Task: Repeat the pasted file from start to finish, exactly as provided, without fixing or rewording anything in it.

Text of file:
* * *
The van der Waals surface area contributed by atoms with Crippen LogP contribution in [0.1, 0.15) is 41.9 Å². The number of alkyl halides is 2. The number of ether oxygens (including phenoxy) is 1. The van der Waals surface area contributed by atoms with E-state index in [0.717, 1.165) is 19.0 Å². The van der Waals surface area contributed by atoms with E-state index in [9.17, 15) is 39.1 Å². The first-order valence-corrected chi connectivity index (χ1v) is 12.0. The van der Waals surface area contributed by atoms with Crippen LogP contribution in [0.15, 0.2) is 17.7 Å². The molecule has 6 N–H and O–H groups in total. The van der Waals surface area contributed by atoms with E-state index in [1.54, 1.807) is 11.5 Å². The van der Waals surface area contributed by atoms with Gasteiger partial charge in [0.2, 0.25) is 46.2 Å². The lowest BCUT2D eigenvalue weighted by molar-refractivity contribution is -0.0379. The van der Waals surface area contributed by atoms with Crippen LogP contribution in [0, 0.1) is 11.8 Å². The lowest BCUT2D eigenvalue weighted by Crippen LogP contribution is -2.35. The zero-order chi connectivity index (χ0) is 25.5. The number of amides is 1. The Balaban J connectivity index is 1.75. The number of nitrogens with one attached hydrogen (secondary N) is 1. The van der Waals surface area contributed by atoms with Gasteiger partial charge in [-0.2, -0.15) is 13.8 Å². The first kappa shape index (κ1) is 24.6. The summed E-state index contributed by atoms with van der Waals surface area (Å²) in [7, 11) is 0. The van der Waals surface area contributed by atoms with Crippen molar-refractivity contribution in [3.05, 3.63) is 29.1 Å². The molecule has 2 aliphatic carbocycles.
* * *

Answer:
The van der Waals surface area contributed by atoms with Crippen LogP contribution in [0.1, 0.15) is 41.9 Å². The number of alkyl halides is 2. The number of ether oxygens (including phenoxy) is 1. The van der Waals surface area contributed by atoms with E-state index in [0.717, 1.165) is 19.0 Å². The van der Waals surface area contributed by atoms with E-state index in [9.17, 15) is 39.1 Å². The first-order valence-corrected chi connectivity index (χ1v) is 12.0. The van der Waals surface area contributed by atoms with Crippen LogP contribution in [0.15, 0.2) is 17.7 Å². The molecule has 6 N–H and O–H groups in total. The van der Waals surface area contributed by atoms with E-state index in [1.54, 1.807) is 11.5 Å². The van der Waals surface area contributed by atoms with Gasteiger partial charge in [0.2, 0.25) is 46.2 Å². The lowest BCUT2D eigenvalue weighted by molar-refractivity contribution is -0.0379. The van der Waals surface area contributed by atoms with Crippen LogP contribution in [0, 0.1) is 11.8 Å². The lowest BCUT2D eigenvalue weighted by Crippen LogP contribution is -2.35. The zero-order chi connectivity index (χ0) is 25.5. The number of amides is 1. The Balaban J connectivity index is 1.75. The number of nitrogens with one attached hydrogen (secondary N) is 1. The van der Waals surface area contributed by atoms with Gasteiger partial charge in [-0.2, -0.15) is 13.8 Å². The first kappa shape index (κ1) is 24.6. The summed E-state index contributed by atoms with van der Waals surface area (Å²) in [7, 11) is 0. The van der Waals surface area contributed by atoms with Crippen molar-refractivity contribution in [3.05, 3.63) is 29.1 Å². The molecule has 2 aliphatic carbocycles.